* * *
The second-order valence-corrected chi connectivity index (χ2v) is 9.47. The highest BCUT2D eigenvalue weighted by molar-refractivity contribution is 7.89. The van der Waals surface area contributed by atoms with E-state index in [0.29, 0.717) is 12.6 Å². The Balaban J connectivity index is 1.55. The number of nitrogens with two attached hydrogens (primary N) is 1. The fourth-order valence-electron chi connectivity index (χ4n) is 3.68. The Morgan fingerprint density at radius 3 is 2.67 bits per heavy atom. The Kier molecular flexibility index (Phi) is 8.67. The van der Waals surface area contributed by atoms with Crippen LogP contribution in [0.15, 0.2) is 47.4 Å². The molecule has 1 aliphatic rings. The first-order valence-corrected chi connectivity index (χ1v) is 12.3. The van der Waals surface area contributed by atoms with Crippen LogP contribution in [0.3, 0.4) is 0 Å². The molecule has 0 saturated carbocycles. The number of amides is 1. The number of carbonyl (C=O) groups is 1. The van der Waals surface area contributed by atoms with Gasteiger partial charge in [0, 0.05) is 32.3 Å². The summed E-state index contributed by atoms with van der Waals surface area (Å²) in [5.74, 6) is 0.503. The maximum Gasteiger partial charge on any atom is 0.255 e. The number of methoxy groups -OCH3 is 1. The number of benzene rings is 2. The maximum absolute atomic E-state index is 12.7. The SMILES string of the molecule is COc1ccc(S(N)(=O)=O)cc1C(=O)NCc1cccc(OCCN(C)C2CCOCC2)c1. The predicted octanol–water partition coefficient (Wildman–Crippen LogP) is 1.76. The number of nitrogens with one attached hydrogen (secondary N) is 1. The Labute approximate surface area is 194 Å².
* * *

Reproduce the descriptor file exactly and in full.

The second-order valence-corrected chi connectivity index (χ2v) is 9.47. The highest BCUT2D eigenvalue weighted by molar-refractivity contribution is 7.89. The van der Waals surface area contributed by atoms with E-state index in [0.29, 0.717) is 12.6 Å². The Balaban J connectivity index is 1.55. The number of nitrogens with two attached hydrogens (primary N) is 1. The fourth-order valence-electron chi connectivity index (χ4n) is 3.68. The Morgan fingerprint density at radius 3 is 2.67 bits per heavy atom. The Kier molecular flexibility index (Phi) is 8.67. The van der Waals surface area contributed by atoms with Crippen LogP contribution in [0.15, 0.2) is 47.4 Å². The molecule has 1 aliphatic rings. The first-order valence-corrected chi connectivity index (χ1v) is 12.3. The van der Waals surface area contributed by atoms with Crippen LogP contribution in [0.3, 0.4) is 0 Å². The molecule has 0 saturated carbocycles. The number of amides is 1. The number of carbonyl (C=O) groups is 1. The van der Waals surface area contributed by atoms with Gasteiger partial charge in [0, 0.05) is 32.3 Å². The summed E-state index contributed by atoms with van der Waals surface area (Å²) in [5.74, 6) is 0.503. The maximum Gasteiger partial charge on any atom is 0.255 e. The number of methoxy groups -OCH3 is 1. The number of benzene rings is 2. The maximum absolute atomic E-state index is 12.7. The SMILES string of the molecule is COc1ccc(S(N)(=O)=O)cc1C(=O)NCc1cccc(OCCN(C)C2CCOCC2)c1. The predicted octanol–water partition coefficient (Wildman–Crippen LogP) is 1.76. The number of nitrogens with one attached hydrogen (secondary N) is 1. The Labute approximate surface area is 194 Å².